Editorial Board, May 2008 to August 2008
- Bryna Larsen, publisher
- Brent Boyer, editor
- Mike Lawrence, city editor
- Tom Ross, reporter
- Eric Morris, community representative
- Paul Draper, community representative
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Steamboat Springs It seems innocent enough. A group of Steamboat Springs City Council members heads from Centennial Hall across Lincoln Avenue to Harwigs for a couple rounds of drinks and idle conversation after a long Tuesday night meeting. It's certainly not the first group of City Council members to participate in such social gatherings.
But no matter how innocent their intentions, City Council members have created a dangerous perception with their regular Harwigs get-togethers. The wise decision would be to put an end to the gatherings and, therefore, an end to any questions or appearance of impropriety.
City Council members say they've been gathering at Harwigs after council meetings since November. Council President Pro-tem Cari Hermacinski says the gatherings provide an opportunity for council members to maintain healthy personal relationships and work better as a team. Council veteran and President Loui Antonucci says the gatherings are an indication of the group's camaraderie and public business is never discussed.
At least one council member disagrees. Steve Ivancie, also a council veteran, says he stopped attending the gatherings after only two appearances because he thinks they are illegal and that public business was discussed.
We'd like to give City Council the benefit of the doubt and assume its members are well aware of Colorado Open Meetings Laws. To be fair, council members were confident enough in the legitimacy of their gatherings to encourage a Pilot & Today reporter to join them and use it as the subject of a story.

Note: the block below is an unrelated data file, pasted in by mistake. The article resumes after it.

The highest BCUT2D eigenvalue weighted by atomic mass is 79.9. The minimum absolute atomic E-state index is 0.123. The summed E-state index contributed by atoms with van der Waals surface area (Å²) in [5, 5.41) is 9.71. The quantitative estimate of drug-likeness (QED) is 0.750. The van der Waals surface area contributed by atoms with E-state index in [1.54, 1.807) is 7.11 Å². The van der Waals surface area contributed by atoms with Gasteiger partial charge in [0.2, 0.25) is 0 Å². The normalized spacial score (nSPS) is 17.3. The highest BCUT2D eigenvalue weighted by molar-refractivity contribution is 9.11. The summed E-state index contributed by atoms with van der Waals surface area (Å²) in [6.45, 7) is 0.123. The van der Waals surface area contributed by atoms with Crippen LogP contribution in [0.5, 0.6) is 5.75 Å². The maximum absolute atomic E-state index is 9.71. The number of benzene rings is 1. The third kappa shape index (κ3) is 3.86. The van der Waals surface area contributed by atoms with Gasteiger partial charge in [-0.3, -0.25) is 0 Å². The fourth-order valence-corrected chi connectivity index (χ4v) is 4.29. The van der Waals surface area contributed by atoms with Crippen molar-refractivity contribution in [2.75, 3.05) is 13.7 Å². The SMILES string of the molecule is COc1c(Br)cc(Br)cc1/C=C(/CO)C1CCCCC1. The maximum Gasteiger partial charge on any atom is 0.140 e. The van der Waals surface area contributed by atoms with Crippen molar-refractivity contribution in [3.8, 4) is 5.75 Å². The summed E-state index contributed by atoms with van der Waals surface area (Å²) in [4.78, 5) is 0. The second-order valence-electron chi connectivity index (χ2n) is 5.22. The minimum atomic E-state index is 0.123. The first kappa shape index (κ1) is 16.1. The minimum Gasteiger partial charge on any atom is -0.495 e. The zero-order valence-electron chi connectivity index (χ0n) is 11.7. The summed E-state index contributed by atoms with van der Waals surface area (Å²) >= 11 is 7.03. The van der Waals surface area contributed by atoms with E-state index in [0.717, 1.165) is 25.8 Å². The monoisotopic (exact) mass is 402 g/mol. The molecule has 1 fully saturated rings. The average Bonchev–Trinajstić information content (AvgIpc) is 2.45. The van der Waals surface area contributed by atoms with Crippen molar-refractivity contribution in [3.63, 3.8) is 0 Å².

City attorney Tony Lettunich said he has briefed council members on the law and told them he thinks the meetings are legal.
Provided discussion doesn't trickle over to public business, he's probably right.
According to Colorado Open Meetings Laws, a meeting of a public body (such as City Council) is defined as "any kind of gathering convened to discuss public business, in person, by telephone, electronically or other means of communication." Specifically, an open meeting of a local public body is a gathering of a "quorum or three or more members, whichever is fewer, at which public business is discussed or formal action might be taken."
The law also states, "Social gatherings and chance meetings are exempt from open meetings regulations if discussion of public business is not the central purpose."
While the council members who participate in the Harwigs gatherings insist public business isn't discussed, it's hard to believe that during near-weekly meetings, with alcohol involved, some aspect of public business won't slip into the conversation. Council members work too hard on the public's business to compromise that work and the public's trust for a few rounds of post-meeting drinks.
It's similarly not hard to imagine a scenario in which a developer, restaurant owner, Realtor or anyone else with a stake in Steamboat Springs stops by Harwigs to join council members for a beverage. The appearance of impropriety would be overwhelming.
Bottom line: Save the team-building for retreats. If two council members feel the need to get to know one another on a more personal level, go out for coffee without the rest of the group. We want our City Council to be efficient but not at the risk of jeopardizing the public trust. Put an end to the Harwigs meetings.